As a result, public beaches were usually segregated, with women and men swimming in different areas or at different times. What little mixing of men and women existed was usually limited to “family bathing”, where wives could swim alongside husbands, and children could swim with their parents. Though this was obviously intended to be quite wholesome, it still generally took place apart from the other designated swimming areas.

READ MORE: See a new side of Swedish history in The Local's Throwback Thursday series

What Ransvik, the rocky stretch of beach near Mölle, offered was a chance to break loose from all these conventions. There, men, women and children were free to swim and sunbathe when, with whom, and in what they chose. Those who did – as well as those who looked on – would have experienced displays of bare skin, physical contact with strangers, and other behaviours that scandalized traditionalists. But, as Professor Henrik Ranby of the University of Gothenburg explained in a 2016 journal article in RIG, many others considered it a paradise.

One notable individual who may have held the latter view was Emperor Wilhelm II of Germany, who visited the beach in 1907. This royal seal of approval helped make the site a popular destination for Germans, as did the extension of train service directly to Mölle in 1910. According to a 1922 travel guidebook cited by Professor Ranby, in the years before the First World War, Mölle was Sweden's largest bathing and recreation area, with between 2000 and 2500 beachgoers on weekdays and twice as many on Sundays.

RECOMMENDED: Read more articles exclusively for Members of The Local here


Mölle harbour today. Photo: Apelöga/imagebank.sweden.se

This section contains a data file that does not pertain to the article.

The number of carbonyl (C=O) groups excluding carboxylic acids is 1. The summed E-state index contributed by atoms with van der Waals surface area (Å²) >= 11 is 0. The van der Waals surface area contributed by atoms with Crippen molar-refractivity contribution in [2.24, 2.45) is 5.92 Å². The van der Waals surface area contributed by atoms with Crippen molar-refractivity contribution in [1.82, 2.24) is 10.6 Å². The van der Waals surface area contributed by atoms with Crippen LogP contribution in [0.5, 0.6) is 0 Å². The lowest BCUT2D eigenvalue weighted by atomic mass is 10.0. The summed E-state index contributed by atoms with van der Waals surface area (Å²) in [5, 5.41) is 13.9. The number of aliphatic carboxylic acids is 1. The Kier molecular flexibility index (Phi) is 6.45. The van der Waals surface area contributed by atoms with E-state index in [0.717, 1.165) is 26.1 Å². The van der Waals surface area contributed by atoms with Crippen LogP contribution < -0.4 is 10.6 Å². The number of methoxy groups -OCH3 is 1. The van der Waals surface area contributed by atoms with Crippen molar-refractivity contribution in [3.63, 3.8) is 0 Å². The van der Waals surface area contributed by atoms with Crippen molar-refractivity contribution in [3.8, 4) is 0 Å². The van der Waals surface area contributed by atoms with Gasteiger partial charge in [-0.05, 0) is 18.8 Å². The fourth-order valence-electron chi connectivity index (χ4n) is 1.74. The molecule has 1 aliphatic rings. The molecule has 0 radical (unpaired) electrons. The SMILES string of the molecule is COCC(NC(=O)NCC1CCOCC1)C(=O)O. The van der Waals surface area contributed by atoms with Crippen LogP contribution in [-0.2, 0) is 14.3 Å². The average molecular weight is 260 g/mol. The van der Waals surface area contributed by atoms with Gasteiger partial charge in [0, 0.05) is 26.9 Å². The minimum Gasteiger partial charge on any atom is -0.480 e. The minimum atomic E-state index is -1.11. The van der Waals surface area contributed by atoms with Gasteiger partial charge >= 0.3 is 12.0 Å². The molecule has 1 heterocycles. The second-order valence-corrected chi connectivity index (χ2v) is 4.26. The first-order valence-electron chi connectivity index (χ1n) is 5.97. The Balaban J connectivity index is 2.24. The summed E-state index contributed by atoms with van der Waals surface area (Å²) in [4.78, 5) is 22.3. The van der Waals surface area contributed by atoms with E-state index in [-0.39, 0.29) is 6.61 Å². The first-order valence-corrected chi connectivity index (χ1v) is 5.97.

“Mölle grew fast, the taxes went up, many new shops were opened and the rate of childbirths rose during this period of optimism”, wrote Danish historian Karen Klitgaard Povlsen in the 2010 book Re-Investing Authenticity: Tourism, Place and Emotions. “Those were the years in which Kullen acquired the name ‘the Swedish Riviera'…”.

Though visitors to the beach at Ransvik were able to push social and cultural boundaries, they were still subject to a few restrictions. One of these was a ban on private photography, which was ostensibly intended as a nod to public decorum and/or a defence against exploitation.

Whatever the exact reason, it became a lucrative opportunity for Swedish photographer Peter P. Lundh, who secured exclusive rights to take photographs at the beach. Between 1907 and 1914, he produced many pictures, which were sold to the beachgoers as souvenir postcards or published in area guidebooks and Lundh's tourist magazine.

The photograph featured here, which represents everything that horrified traditionalists and was enjoyed by modernists, was possibly one of Lundh's as it closely resembles those he took, some of which have been preserved in the Höganäs Museum.

Victoria Martínez is an American historical researcher, writer and author of three historical non-fiction books. She lives in Småland county, Sweden, with her Spanish husband and their two children.